Tempers Flare in Congress
Tempers Flare in Congress;
Millennials probably look at the current discourse of our presidential campaign and wonder if the United States has come to the end of civility. The Republican nominating process appears to have brought out the worst in this nation.
However, a look at our history may help you judge us differently. Today is the anniversary of Charles Sumner’s caning. In 1856, Preston Brooks, a congressman of South Carolina, attacked Sumner on the floor of the U. S. Senate. Brooks approached Sumner from behind accompanied by two assistants. He caned Sumner in the head repeatedly nearly killing Sumner. Brook’s motive was Sumner’s speech of three days earlier that very clearly suggested that plantation owners and Brook’s uncle sexually had their way with female slaves.
Sumner directed specific comments at Senator Butler of South Carolina.
"Not in any common lust for power did this uncommon tragedy have its origin. It is the rape of a virgin Territory, compelling it to the hateful embrace of slavery; and it may be clearly traced to a depraved desire for a new Slave State, hideous offspring of such a crime, in the hope of adding to the power of slavery in the National Government."
"The senator from South Carolina has read many books of chivalry, and believes himself a chivalrous knight with sentiments of honor and courage. Of course he has chosen a mistress to whom he has made his vows, and who, though ugly to others, is always lovely to him; though polluted in the sight of the world, is chaste in his sight -- I mean the harlot, slavery. For her his tongue is always profuse in words. Let her be impeached in character, or any proposition made to shut her out from the extension of her wantonness, and no extravagance of manner or hardihood of assertion is then too great for this senator."1
Sumner’s speech was far too specific even under our current mores. Sumner returned to the Senate after a three and a half year recovery. He immediately picked up as he had left off, attacking slavery with a mild improvement in his insinuations.
The Sumner event may have been the most dramatic and publicized hostility on the Senate floor but there are several others that suggest that our current Congress has not yet reached rock bottom in decorum.
At the turn of the eighteenth century calling someone a scoundrel was considered profane. Roger Griswold, a Connecticut Congressman, used just this adjective to describe Mathew Lyon, a Vermont Democratic-Republican. Lyon then expectorated on Griswold. A fight began on the Senate floor. Weeks later Griswold attacked Lyon on the Senate floor with a cane and Lyons responded with a pair of fire tongs. Lyons was censured by the Ethics committee for spitting. Griswold subsequently was elected governor of Connecticut. Lyons moved to Kentucky and was elected to Congress from his new state.
Thomas Arnold of Tennessee, in 1832, subdued an armed assassin on the Capitol steps. Arnold was extremely critical of Sam Houston’s physical attack of Congressman William Stanberry. Both Arnold and Houston were strong supporters of the union though they represented slave and secession states. Arnold called for separation of Tennessee into East Tennessee at the time of secession. His entire political resume is one of opposition to the party in power. In May a friend of Houston’s, Morgan A. Heard, attacked Arnold on the Capitol steps, with a large stick then a pistol hidden under his coat. Heard fired once nipping Arnold at the shoulder. Arnold beat Morgan with a sword cane and was about to stab Heard just as another Congressman Joseph Duncan separated the combatants.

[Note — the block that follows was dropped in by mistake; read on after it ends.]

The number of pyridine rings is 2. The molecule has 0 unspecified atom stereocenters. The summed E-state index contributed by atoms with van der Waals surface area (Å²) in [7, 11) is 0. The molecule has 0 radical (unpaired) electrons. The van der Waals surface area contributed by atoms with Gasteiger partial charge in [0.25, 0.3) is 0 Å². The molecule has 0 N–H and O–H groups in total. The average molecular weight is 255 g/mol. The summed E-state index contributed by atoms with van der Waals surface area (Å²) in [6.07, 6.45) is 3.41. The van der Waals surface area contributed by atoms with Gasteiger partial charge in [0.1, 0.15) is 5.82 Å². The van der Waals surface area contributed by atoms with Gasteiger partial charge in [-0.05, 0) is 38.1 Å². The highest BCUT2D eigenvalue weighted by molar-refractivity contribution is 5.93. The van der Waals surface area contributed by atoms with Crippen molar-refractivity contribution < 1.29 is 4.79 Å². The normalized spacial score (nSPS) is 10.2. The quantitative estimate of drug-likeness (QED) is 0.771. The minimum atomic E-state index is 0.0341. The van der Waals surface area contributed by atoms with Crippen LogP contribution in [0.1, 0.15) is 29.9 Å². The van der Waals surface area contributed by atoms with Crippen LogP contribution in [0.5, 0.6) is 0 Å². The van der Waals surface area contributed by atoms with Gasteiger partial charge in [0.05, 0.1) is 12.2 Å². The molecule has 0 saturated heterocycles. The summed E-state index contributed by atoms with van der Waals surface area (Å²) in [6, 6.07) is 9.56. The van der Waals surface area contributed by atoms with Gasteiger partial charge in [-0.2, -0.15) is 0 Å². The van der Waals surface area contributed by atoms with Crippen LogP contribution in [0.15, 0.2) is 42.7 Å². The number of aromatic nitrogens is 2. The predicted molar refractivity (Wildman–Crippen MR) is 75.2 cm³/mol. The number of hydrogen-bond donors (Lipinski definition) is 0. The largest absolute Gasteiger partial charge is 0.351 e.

Slightly before the conclusion of the Compromise of 1850 debate, Henry Foote, Senator from Mississippi, pulled a pistol and ran towards Senator Hart Benton of Missouri. Benton, was against slavery. Foote, of Benton’s Democratic Party from Mississippi, was pro slavery. Foote attacked Benton verbally and then pulled a pistol from his Senate desk and pointed it at Benton but colleagues stopped Foote and ended the argument before he could pull the trigger. John Kennedy included Benton in his Pulitzer Prize winner novel, “Profiles in Courage.” Only eight senators were included in John Kennedy’s book highlighting Senators that voted their conscience against their constituents and their party’s platform.
In 1858, Henry Wilson, Senator of Massachusetts, President of the Senate and future Vice President of the United States, was challenged to a duel by William M. Gwin, Senator of California. Henry accused William of widespread corruption. This was the second time Henry was challenged and refused to duel. Preston Brooks, the Senator that caned Senator Sumner in 1856, took offense to Wilson's very vivid portrayal in the Congressional record of the caning.
On February 6, 1858, thirty members of the U. S. House of Representatives were engaged in a brawl. Upon further debate of the Kansas/Nebraska Act, Congressman Galush Grow of Pennsylvania and Laurence Keitt of South Carolina exchanged punches. This is written into the “Congressional Globe”. Instantly, other Congressman joined in. The Speaker of the House, James Orr, had to instruct the Sergeant-at-Arms to arrest those continuing to brawl. The combatants mimicked the sectional divide splitting the country and inevitably leading to the Civil War. Two days later Kansas was admitted to the Union as a free state.
1. Michael William Pfau, "Time, Tropes, and Textuality: Reading Republicanism in Charles Sumner's 'Crime Against Kansas'", Rhetoric & Public Affairs vol 6 #3 (2003) 385-413, quote on p. 393 online in Project MUSE
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